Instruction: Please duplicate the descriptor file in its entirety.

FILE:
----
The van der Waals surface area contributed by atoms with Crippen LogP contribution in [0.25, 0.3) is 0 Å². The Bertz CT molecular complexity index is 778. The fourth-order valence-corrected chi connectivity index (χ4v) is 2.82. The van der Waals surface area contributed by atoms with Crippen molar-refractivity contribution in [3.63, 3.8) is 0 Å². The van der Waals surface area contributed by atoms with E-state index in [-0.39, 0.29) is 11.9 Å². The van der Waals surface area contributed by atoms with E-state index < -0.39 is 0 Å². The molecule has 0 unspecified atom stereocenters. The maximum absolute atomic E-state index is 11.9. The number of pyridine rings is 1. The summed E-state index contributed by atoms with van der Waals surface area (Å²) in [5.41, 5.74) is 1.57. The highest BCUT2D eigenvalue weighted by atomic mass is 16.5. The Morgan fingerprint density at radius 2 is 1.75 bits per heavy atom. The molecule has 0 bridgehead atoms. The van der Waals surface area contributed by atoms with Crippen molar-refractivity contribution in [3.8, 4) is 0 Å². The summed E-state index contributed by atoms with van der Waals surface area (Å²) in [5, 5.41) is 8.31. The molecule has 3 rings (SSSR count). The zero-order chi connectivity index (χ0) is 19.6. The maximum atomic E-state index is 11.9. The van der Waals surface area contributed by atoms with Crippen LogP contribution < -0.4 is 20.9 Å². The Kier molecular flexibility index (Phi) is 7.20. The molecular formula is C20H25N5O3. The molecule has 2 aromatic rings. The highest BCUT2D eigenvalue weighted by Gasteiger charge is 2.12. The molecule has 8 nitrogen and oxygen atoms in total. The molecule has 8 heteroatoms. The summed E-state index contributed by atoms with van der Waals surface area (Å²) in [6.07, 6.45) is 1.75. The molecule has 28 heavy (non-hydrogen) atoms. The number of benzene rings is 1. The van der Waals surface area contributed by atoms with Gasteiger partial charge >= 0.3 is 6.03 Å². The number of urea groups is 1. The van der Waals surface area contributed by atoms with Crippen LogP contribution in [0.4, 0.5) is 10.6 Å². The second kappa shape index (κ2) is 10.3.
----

The van der Waals surface area contributed by atoms with Crippen LogP contribution in [0.25, 0.3) is 0 Å². The Bertz CT molecular complexity index is 778. The fourth-order valence-corrected chi connectivity index (χ4v) is 2.82. The van der Waals surface area contributed by atoms with Crippen molar-refractivity contribution in [3.63, 3.8) is 0 Å². The van der Waals surface area contributed by atoms with E-state index in [-0.39, 0.29) is 11.9 Å². The van der Waals surface area contributed by atoms with E-state index < -0.39 is 0 Å². The molecule has 0 unspecified atom stereocenters. The maximum absolute atomic E-state index is 11.9. The number of pyridine rings is 1. The summed E-state index contributed by atoms with van der Waals surface area (Å²) in [5.41, 5.74) is 1.57. The highest BCUT2D eigenvalue weighted by atomic mass is 16.5. The Morgan fingerprint density at radius 2 is 1.75 bits per heavy atom. The molecule has 0 bridgehead atoms. The van der Waals surface area contributed by atoms with Crippen molar-refractivity contribution in [3.8, 4) is 0 Å². The summed E-state index contributed by atoms with van der Waals surface area (Å²) in [5, 5.41) is 8.31. The molecule has 3 rings (SSSR count). The zero-order chi connectivity index (χ0) is 19.6. The maximum atomic E-state index is 11.9. The van der Waals surface area contributed by atoms with Crippen LogP contribution < -0.4 is 20.9 Å². The Kier molecular flexibility index (Phi) is 7.20. The molecular formula is C20H25N5O3. The molecule has 2 aromatic rings. The highest BCUT2D eigenvalue weighted by Gasteiger charge is 2.12. The molecule has 8 nitrogen and oxygen atoms in total. The molecule has 8 heteroatoms. The summed E-state index contributed by atoms with van der Waals surface area (Å²) in [6.07, 6.45) is 1.75. The molecule has 28 heavy (non-hydrogen) atoms. The number of benzene rings is 1. The van der Waals surface area contributed by atoms with Gasteiger partial charge >= 0.3 is 6.03 Å². The number of urea groups is 1. The van der Waals surface area contributed by atoms with Crippen LogP contribution in [0.4, 0.5) is 10.6 Å². The second kappa shape index (κ2) is 10.3.